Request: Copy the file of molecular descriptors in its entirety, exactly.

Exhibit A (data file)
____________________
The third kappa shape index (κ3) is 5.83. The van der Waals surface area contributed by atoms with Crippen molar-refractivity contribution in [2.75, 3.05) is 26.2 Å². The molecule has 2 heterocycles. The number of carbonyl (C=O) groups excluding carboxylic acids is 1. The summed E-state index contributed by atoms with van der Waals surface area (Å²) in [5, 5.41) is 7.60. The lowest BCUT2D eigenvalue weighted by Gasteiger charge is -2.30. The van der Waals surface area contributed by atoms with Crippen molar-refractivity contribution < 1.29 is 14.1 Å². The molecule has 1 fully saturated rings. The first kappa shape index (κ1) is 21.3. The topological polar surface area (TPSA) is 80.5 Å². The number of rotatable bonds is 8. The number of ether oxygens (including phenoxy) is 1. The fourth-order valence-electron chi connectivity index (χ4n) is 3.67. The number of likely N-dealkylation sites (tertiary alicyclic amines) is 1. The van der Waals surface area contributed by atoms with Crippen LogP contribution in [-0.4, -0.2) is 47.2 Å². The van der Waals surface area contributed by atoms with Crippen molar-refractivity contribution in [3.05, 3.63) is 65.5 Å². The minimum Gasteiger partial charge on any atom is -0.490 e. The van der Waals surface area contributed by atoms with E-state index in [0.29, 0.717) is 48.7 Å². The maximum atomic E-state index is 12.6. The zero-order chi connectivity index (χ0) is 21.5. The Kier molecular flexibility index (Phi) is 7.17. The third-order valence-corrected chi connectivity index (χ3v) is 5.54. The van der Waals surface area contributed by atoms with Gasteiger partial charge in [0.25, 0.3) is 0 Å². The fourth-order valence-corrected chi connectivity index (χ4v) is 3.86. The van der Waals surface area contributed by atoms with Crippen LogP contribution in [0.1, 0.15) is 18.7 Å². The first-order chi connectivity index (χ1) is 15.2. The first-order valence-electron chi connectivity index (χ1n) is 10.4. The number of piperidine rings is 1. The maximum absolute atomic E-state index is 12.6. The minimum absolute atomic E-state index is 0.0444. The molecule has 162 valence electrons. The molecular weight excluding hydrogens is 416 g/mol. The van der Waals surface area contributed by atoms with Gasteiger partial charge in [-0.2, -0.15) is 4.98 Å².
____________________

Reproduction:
The third kappa shape index (κ3) is 5.83. The van der Waals surface area contributed by atoms with Crippen molar-refractivity contribution in [2.75, 3.05) is 26.2 Å². The molecule has 2 heterocycles. The number of carbonyl (C=O) groups excluding carboxylic acids is 1. The summed E-state index contributed by atoms with van der Waals surface area (Å²) in [5, 5.41) is 7.60. The lowest BCUT2D eigenvalue weighted by Gasteiger charge is -2.30. The van der Waals surface area contributed by atoms with Crippen molar-refractivity contribution < 1.29 is 14.1 Å². The molecule has 1 fully saturated rings. The first kappa shape index (κ1) is 21.3. The topological polar surface area (TPSA) is 80.5 Å². The number of rotatable bonds is 8. The number of ether oxygens (including phenoxy) is 1. The fourth-order valence-electron chi connectivity index (χ4n) is 3.67. The number of likely N-dealkylation sites (tertiary alicyclic amines) is 1. The van der Waals surface area contributed by atoms with Crippen LogP contribution in [-0.4, -0.2) is 47.2 Å². The van der Waals surface area contributed by atoms with Crippen molar-refractivity contribution in [3.05, 3.63) is 65.5 Å². The minimum Gasteiger partial charge on any atom is -0.490 e. The van der Waals surface area contributed by atoms with E-state index in [0.29, 0.717) is 48.7 Å². The maximum atomic E-state index is 12.6. The zero-order chi connectivity index (χ0) is 21.5. The Kier molecular flexibility index (Phi) is 7.17. The third-order valence-corrected chi connectivity index (χ3v) is 5.54. The van der Waals surface area contributed by atoms with Gasteiger partial charge in [0.25, 0.3) is 0 Å². The fourth-order valence-corrected chi connectivity index (χ4v) is 3.86. The van der Waals surface area contributed by atoms with Crippen LogP contribution in [0.1, 0.15) is 18.7 Å². The first-order chi connectivity index (χ1) is 15.2. The first-order valence-electron chi connectivity index (χ1n) is 10.4. The number of piperidine rings is 1. The maximum absolute atomic E-state index is 12.6. The minimum absolute atomic E-state index is 0.0444. The molecule has 162 valence electrons. The molecular weight excluding hydrogens is 416 g/mol. The van der Waals surface area contributed by atoms with Gasteiger partial charge in [-0.2, -0.15) is 4.98 Å².